Some businesses will waive recoverable draw debt if employees leave for a different job. This isn’t required, but it would build goodwill with employees.
2. Non-recoverable draw
Non-recoverable draws are still paid out of commission, but, if the employee does not earn enough in commissions to pay back the draw, there is no additional debt.
This concept generally works well for new employees who need the security of a regular paycheck while they’re building up centers of influence (COIs) and for times of economic recession where salespeople could not make any sales.
Benefits and disadvantages of the draw against commission
There are several pros and cons to consider when thinking about instituting a draw against commission plan:
Advantages of the draw against commission
- Consistent paychecks: This may seem like a benefit only for the employee, but it is also helpful for the business to make more consistent payouts and not have to find $5,000 laying around every time there’s a big sale.
- Less stress: Overstressed employees do not perform well. They can be unfocused, unruly, and eventually, they get desperate. A consistent paycheck goes a long way toward lowering that stress.
- Lower overall commissions: There is a tradeoff for the employee: if you offer consistent paychecks, you can offer lower overall commissions. If you have the cash position to make payroll draw payments, you may save money.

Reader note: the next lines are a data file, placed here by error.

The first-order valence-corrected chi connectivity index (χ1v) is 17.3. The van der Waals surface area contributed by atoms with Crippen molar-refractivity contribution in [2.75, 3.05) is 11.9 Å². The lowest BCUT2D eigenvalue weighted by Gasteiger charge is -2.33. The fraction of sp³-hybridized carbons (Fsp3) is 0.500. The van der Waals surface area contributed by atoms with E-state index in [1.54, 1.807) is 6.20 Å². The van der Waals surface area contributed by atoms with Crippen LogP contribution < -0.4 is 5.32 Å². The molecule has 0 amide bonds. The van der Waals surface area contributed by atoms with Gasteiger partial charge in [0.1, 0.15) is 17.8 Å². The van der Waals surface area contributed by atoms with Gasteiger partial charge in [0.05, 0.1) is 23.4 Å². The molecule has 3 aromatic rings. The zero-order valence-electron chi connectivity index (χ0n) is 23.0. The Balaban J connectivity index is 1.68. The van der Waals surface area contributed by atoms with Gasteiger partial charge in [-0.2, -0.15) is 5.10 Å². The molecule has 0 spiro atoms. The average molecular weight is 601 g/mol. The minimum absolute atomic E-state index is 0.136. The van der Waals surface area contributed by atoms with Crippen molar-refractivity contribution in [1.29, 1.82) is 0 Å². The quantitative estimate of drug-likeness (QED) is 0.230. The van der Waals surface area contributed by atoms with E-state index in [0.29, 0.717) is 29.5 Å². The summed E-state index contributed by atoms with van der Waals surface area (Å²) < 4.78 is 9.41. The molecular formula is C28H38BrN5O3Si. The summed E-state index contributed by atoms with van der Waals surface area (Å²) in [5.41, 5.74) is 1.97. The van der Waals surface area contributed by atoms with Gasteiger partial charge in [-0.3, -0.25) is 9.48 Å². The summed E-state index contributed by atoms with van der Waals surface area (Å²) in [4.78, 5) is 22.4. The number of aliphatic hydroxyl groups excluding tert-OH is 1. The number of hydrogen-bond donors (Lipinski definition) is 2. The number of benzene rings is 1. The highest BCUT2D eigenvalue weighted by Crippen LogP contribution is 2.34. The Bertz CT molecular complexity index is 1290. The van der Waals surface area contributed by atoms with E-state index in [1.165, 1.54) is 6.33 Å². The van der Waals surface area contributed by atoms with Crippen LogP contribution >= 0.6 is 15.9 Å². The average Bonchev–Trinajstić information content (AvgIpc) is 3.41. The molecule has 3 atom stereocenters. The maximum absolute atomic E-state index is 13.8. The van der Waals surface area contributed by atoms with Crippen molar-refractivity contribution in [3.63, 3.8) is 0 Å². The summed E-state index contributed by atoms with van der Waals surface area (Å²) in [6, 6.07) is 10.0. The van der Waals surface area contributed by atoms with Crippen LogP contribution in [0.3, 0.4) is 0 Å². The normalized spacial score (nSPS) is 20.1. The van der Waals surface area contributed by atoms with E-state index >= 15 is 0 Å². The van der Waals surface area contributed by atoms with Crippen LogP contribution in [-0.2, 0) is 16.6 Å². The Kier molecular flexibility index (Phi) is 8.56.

Disadvantages of the draw against commission
- Less stress: There is a downside to employees not being as stressed about pay: they may now work as hard to sell. Find a good balance where they are not satisfied with the normal paycheck but they aren’t ripping their hair out and guzzling anti-anxiety drugs either.
- Conniving employees: Some employees want to just take advantage of you. They will simply do the minimum either to pay back the draw, or if it’s a non-recoverable draw, to keep their job. Do regular sales meetings and track everyone’s progress. For employees who are lagging, be prepared to cut ties.
- Potentially more turnover: One way that companies can reduce turnover among sales staff is with potentially big commissions that the sales people need to wait for. They spend months on a deal and, by the time the commission is paid out, there is a new massive project that will have its own high commission. If employees know those big commissions will just go to pay down past draws, they could be more likely to jump ship to somewhere that they don’t have draw debt built up.
- Tracking: The more information you have to keep track of for payroll, the harder it is. However, as long as you have a good commission-based payroll software or payroll service provider, you should be able to do draws against commission if you stay organized.
Pay commissions or draw 25
Determining how to pay salespeople is complicated. You need to find that balance between incentivizing pursuit of new sales and just putting in the hours. Draws against commissions is a great way to achieve balance by paying commission while still paying consistently each pay period.